8

On a very practical level: Infant circumcision by a competent mohel is minimally painful and soon forgotten. The medical clamp procedure is more painful, but equally forgotten. No lasting effects on the literally millions that have had it. It is not a zero risk procedure, but having the baby driven around in a car is going to represent greater risk in life. ...


8

Maimonides says no, though it is preferable that the mohel be a Jewish adult male. A Gentile should not preform the circumcision, but if he does, it need not be repeated (I assume by way of drawing blood). Shulkhan Arukh agrees. So for Sephardic Jews, there is no problem as long as the mohel is Jewish, and it is preferred that he not be a Gentile. However ...


8

Kitzur Shulchan Aruch Yalkut Yosef 1:388:27: מוהל שנקרא למול מילה בזמנה בערב שבת אחר פלג המנחה, והוא כבר קיבל עליו את השבת, ויש שם עוד מוהלים אחרים שלא קיבלו עליהם שבת, יש להסתפק אם מותר לו למול, או שיש להעדיף מוהלים אחרים שלא קיבלו עליהם שבת A mohel who was asked to perform a circumcision on the eighth day which was on a Friday, after plag hamincha ...


7

Your question is really the other way around. Generally speaking it's the person who does the mitzva action that says the bracha (Rambam Brachot 11:10). In the case of an aliyah, you are right that in most congregations an appointed reader is designated to read each persons portion out loud and with proper cantillation; however Shulchan Aruch (OC 141:2) ...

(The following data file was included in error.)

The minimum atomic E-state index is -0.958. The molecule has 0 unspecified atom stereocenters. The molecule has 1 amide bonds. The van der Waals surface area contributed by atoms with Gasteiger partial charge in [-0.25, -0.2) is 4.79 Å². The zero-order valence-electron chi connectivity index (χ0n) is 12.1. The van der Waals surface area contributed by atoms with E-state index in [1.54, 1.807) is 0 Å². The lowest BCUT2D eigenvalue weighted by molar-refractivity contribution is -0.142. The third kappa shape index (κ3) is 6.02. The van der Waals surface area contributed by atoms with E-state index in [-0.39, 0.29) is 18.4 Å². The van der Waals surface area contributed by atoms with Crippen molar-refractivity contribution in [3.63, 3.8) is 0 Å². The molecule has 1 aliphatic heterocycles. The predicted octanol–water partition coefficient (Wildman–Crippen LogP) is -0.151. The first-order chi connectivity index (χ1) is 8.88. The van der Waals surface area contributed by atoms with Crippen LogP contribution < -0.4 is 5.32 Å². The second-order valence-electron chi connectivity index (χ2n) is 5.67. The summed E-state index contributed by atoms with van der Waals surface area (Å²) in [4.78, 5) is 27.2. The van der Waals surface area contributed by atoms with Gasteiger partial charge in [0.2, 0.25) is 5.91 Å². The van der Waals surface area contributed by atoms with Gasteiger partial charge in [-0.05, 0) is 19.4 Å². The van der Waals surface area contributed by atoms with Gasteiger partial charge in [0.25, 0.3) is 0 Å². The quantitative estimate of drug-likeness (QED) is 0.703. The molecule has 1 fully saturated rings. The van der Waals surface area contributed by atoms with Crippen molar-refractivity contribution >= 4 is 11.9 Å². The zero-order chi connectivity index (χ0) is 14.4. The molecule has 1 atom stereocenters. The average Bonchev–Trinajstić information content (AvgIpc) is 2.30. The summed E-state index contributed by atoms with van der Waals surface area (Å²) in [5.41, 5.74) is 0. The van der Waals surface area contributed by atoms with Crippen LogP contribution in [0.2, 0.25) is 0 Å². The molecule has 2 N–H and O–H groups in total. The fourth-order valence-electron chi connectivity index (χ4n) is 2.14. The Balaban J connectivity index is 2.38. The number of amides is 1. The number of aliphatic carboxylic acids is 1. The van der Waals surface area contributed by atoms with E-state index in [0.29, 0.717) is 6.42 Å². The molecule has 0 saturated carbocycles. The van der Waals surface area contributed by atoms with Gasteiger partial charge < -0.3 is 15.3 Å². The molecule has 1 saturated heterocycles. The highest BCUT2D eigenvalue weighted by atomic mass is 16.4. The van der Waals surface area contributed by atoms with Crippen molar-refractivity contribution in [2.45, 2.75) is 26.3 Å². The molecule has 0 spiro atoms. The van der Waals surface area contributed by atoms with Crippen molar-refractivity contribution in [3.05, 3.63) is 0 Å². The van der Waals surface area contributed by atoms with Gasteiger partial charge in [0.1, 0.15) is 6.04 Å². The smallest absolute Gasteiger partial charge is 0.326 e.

7

The gemara strongly implies that metzitzah is done for health reasons. Nowadays, we can follow that tradition safely by doing it with a tube. It seems ironic to to follow the gemara's health-suggestions in a way (b'peh) that we know to cause health-risks. However, some groups feel that there are other reasons for doing Metzitzah and that it should still be ...


7

According to Mordechai Halperin, in "הקדמת קריאת שם היילוד אשר מילתו מתעכבת עקב מחלה", our Minhag of naming the child right after the Berit Milah is mentioned neither in the Talmud( Shabbat 137b) nor in the Mishneh Torah( in the beginning of Hilkhot Milah Ch. 3). Moreover, both Ba'al ha-Itur( mentioned by the Tur Yoreh De'ah 265), and the Abudraham( in ...